Waiting for Wonder Woman

Jun 13, 2017 | Reviews


There is a moment, during Wonder Woman, when Diana and Steve are rushing through one of the trenches on the front lines, and Diana stops to speak with a distraught woman who begs for her help. Steve tries to pull her with him, saying they need to keep going and this is not what they’re here for. Diana says no, this is what I’m here for. She throws off her cloak, and steps out onto the battlefield. She walks with conviction, with determination; with the unstoppable force of a superhero who intends to deliver justice. She drives back the enemy, and liberates the innocent.

It was at that point that the friend who was with me in the cinema started crying. She didn’t stop until the end of the movie. I managed to hold it together until I left the theatre and then, then I cried my eyes out. We had to go get a drink and talk and just take some time to process everything, and recover from the emotional impact.

I was not prepared to see Wonder Woman.

The best I can do here is try to explain why this movie is so deeply important, and why it affected us so. Let it be understood, however, that I’m speaking only for white women. Gal Gadot is white, and Wonder Woman will never have the same significance for women of colour who are still waiting for their superhero movie. Plus, the movie has the usual Hollywood stink of not really having any significant black characters with speaking parts… but saying Hollywood is racist is a bit like saying Ireland is a bit rainy. So bear in mind: this movie is far from perfect. No spoilers, mostly.

Waiting for Wonder Woman

I’ve been essentially boycotting most superhero movies for, oh, a few years now. If it was a big summer blockbuster with a single white male superhero with a shitty brown haircut, I did not go to see it. Why bother? I’d lost interest in those stories, being retold over and over with slightly different witty dialogue. Even the rare superhero movie with a woman in it was difficult to watch, because it was always, always clear that said woman (and there was usually only one woman) was there for the male gaze. She had her part, and she also had to look sexy to straight men. And she was sidelined, underused, and lacked character development.

There were glimmers of hope. I watched Thor, because Chris Hemsworth with his shirt off was so blatantly playing to the female gaze, and because RenĂ© Russo is incredible, and because Natalie Portman did an okay job even though I can’t stand her. I watched Guardians of the Galaxy, the first and the second, because I like Gamora and Nebula so much. I watched some movies and I was still frustrated and annoyed because I kept asking, when will it be my turn? Why should I keep having to settle for whatever scraps Hollywood deems suitable to throw my way, in movies that clearly aren’t made for me?

So I haven’t seen any Spider-Man movie since the first time it was rebooted. I stopped watching anything to do with Batman since The Dark Knight – and, for what it’s worth, I think Christopher Nolan is horribly overrated as a director. I’ve seen no new Superman movies after Superman Returns in 2006. I’ve ignored all the X-Men movies after X-2 in 2003. I’ve missed dozens of other movies, including ones that everyone agrees are pretty good, because I just got tired of being ignored. Those movies aren’t for me, I thought. They’re made to appeal to a male audience. Why bother?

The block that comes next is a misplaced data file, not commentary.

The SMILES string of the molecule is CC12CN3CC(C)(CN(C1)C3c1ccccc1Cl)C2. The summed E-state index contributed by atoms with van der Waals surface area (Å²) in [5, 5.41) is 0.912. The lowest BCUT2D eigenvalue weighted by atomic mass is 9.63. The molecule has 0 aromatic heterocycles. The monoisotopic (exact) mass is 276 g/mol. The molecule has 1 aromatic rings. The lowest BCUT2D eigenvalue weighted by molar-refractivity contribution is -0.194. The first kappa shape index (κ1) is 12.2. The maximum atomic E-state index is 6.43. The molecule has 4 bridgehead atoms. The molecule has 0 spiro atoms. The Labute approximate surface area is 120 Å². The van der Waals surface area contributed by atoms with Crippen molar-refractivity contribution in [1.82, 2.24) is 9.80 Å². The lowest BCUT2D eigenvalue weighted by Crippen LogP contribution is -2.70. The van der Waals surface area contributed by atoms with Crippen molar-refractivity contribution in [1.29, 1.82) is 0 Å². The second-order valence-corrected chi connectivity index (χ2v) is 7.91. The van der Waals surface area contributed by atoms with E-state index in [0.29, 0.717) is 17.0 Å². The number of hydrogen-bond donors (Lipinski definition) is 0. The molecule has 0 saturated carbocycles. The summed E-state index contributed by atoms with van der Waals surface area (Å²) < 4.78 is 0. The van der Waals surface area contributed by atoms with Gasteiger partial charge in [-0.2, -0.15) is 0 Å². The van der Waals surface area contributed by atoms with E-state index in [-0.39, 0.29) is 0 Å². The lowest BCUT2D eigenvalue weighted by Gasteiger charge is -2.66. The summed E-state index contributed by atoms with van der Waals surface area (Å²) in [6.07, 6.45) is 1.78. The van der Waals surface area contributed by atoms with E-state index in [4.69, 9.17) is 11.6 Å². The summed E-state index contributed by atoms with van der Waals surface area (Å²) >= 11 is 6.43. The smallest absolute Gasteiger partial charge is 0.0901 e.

Why bother…

So I waited. We all waited. Rumors of this female superhero or that one getting her own movie never panned out. Hollywood constantly seemed to have issues with the very thought that a woman could carry a big summer blockbuster. DC had sexist issues all over, and Marvel were better in general but just couldn’t seem to commit to anything even though they had Scarlet Witch, Black Widow, Gamora, and a whole bunch of recognizable X-Women. I have to say, when I heard Spider-Man was getting yet another reboot, I just about gave up. I was never going to see the superhero movie I really wanted.

But what did I want? Honestly, I just wanted a movie with a woman as the main character, being heroic, without being treated as a sex object by the camera, without having her gender used against her in cheap ways. I wanted to see myself on the screen. I wanted a movie without the sting of disappointment that comes from suddenly having sexism leap out at you and remind you that your gender is still treated as the Other, and this space – of superheroes, of fantastic powers, of extraordinary people doing great things – this space is not for you, and it never will be.

When you’ve given up all hope, you tend not to have very high expectations. You’re just waiting for that crushing disappointment to hit you again, so you watch very carefully, and guard your heart. But when you’ve been waiting for something so long, and suddenly it arrives literally out of nowhere, well… it’s overwhelming. It’s hard to handle without cracking up and crying.

Wonder Woman got amazing reviews, and I didn’t dare get my hopes up. Still, I booked tickets for me and my friend. We had to go. Gotta get those box office numbers, and maybe we’ll see more female-led superhero movies. It was probably going to be okay, we thought.